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District ponders what to do with results of reviews
Greg Lynch is out on the lecture circuit again, this time armed with a one-inch thick white binder with what he deems to be valuable information. The white binder contains the reports from two different outsider views of the school district which Lynch, the school district superintendent, is trying to take in and figure out.
Lynch spent three hours on Thursday afternoon talking to community groups and staff at Central Kitsap High School about the results of a management review and a review of districts school improvement efforts.
We want to get it out there, Lynch said. We want feedback (from the community). What we do, we are going to do together.
Both reports offered insight into the district that Lynch said it would have taken him at least a year to find on his own.
He said at this point, the district isnt sure what to do with the findings in the study and that after sufficient feedback is given, the district will go from there.
In a synopsis of the management review, it was noted that one of the weaknesses in the district is that each school has a school improvement plan but there is not one umbrella plan over the entire district.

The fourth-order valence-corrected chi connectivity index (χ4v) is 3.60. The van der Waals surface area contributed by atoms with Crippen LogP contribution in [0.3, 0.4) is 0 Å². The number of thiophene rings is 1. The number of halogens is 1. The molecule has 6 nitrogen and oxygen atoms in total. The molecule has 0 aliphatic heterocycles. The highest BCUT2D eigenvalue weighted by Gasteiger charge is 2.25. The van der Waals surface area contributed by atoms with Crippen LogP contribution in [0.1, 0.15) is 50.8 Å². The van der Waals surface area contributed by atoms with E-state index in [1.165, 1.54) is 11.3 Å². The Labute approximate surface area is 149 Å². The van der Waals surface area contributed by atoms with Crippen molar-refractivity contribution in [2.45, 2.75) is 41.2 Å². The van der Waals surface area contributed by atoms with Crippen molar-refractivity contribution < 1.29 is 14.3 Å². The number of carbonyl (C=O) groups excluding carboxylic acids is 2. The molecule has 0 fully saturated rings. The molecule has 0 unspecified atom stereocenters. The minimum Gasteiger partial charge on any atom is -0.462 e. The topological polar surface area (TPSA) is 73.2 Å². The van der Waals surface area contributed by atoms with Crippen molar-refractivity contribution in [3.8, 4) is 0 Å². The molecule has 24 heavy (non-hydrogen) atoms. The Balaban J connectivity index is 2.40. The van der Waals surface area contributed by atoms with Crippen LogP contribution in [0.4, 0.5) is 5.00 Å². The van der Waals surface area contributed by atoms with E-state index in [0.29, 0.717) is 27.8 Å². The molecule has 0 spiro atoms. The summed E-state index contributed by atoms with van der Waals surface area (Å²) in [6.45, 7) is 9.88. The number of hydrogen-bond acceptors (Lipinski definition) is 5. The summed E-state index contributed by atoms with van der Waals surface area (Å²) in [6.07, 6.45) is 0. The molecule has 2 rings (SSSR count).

The plans appear to be developed with different approaches, depending on a givens school, the synopsis states.
In addition, the review also found that the district lacks a comprehensive long range or strategic plan, which results in the district not having a clear vision.
The study also notes that in the last 15 years, the district has grown to become the 21st largest school district of 296 districts in the state. With that growth have come growing pains.
The size of the school district and the increased complexity of the districts agenda have placed some serious stress upon the district level administrative team, the report states.
The report recommends that stress could be alleviated if there were more crisp job descriptions for the cabinet-level staff. It also recommends that job descriptions district wide be reviewed and updated.
The report states that the district has a smaller central staff in comparison to other districts its size and Lynch should have high visibility in the district. The report recommends the district consider defining a job for a deputy, associate or assistant position to allow the superintendent to stay visible in the community.
The management review was performed by Dr. Michael Boring, who was tapped by the Washington Association of School Administrators to get an inside look of several districts in the state. That study cost the district $17,597 out of a fund the school board has set aside for those purposes, said district spokesperson Laurie Cizon.
The Baker Evaluation and Research Group, based in Mill Creek, did the school improvement efforts study. This study cost the district $16,000 out of a school improvement effort fund, Cizon said.